Options Winter 2021: Caroline Zimm joined IIASA in 2014 and is leading the IIASA Strategic Initiative Program’s Just Transitions to Net-zero Carbon Emissions for All (JustTrans4ALL) project.

Portrait of Caroline Zimm © M.Silveri | IIASA

Q. What are your key research interests and how did they evolve?

A. Before joining IIASA, I worked in development cooperation and project development for rural energy access and renewable energies in the Global South. I came to realize that our activities were based on what we had done before, but were not necessarily following the latest science or most effective practices. It made me want to better understand how human behavior, technologies, and policies interact and how they can be harnessed to improve livelihoods and sustainable human development. I wanted to know: Why do some technologies get adopted faster and more widely? How can we accelerate the uptake of technology? Why do some countries introduce certain policies and not others? Some of the development projects I worked on were financed through carbon credits, which brought me closer to climate policy and finance, and related issues such as historic responsibility and climate justice. More recently, I have become interested in looking at the outcomes and effectiveness of such policies.

Q. What does the JustTrans4ALL project aim to do?

A. In JustTrans4ALL, we will develop scenarios that stay within the Paris Agreement temperature target while overcoming a range of deprivations faced by people experiencing poverty, such as poor health access and nutrition, lack of educational opportunities, and inadequate amenities. Providing everyone with basic living standards as agreed by all nations in the UN Sustainable Development Goals should be the first step. This is currently not widely reflected in climate mitigation scenarios that are used in climate research and to inform policymaking. We plan to base these scenarios on new insights into synergies between energy, education, health, and climate mitigation capacity.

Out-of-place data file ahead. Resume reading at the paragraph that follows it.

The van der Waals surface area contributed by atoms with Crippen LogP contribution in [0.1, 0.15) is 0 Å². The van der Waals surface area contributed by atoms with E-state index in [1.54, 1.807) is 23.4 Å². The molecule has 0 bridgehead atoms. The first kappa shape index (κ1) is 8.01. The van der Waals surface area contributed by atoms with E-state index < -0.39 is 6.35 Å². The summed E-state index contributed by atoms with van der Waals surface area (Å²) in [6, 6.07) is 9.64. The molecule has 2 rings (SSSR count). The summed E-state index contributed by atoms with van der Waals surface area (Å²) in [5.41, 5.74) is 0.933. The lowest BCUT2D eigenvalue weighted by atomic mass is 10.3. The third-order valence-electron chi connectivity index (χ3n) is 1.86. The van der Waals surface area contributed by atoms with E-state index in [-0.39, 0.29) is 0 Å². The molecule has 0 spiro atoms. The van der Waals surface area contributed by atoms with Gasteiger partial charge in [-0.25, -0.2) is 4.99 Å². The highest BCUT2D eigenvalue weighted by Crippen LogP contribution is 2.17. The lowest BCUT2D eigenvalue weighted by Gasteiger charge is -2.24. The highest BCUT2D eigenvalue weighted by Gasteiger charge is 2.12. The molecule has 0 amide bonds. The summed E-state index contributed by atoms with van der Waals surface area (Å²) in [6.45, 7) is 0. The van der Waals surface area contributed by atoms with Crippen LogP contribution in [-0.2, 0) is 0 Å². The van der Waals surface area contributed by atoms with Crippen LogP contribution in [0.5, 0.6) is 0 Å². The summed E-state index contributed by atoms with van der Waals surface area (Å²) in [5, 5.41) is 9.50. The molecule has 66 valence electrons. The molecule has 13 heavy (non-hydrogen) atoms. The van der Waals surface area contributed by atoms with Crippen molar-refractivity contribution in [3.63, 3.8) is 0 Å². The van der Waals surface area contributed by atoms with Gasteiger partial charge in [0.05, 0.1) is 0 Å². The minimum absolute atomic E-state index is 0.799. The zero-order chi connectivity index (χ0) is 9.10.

Q How does your work with the Earth Commission inform the fight against climate change?

A. My work with the Earth Commission aims to identify a safe and just corridor for humanity and the planet. The Paris Agreement temperature guardrail of ‘well-below’ 2°C acts as an example. We identify risk thresholds, pinpoint interactions with other systems, and ascertain how tipping elements might reduce our wiggle room – for climate, the biosphere, etc. By defining a safe and just development corridor, we hope to support policymakers and companies to anchor their decisions in science. We consider thresholds and ranges for access to crucial services and nature’s contributions to people as well as levels of acceptable harm related to Earth System impacts.

Q. What do you enjoy most about working at IIASA?

A. I enjoy the international and interdisciplinary atmosphere: my background is quite diverse, covering different fields of study such as economics and environmental management, political science, and a bit of engineering. I have never felt strongly at home in one discipline or approach, but rather have always tried to focus on the research question. Interdisciplinary or post-disciplinary science, something that IIASA has long-lived and pioneered, can provide answers to many of today’s challenges.

By Rachel Potter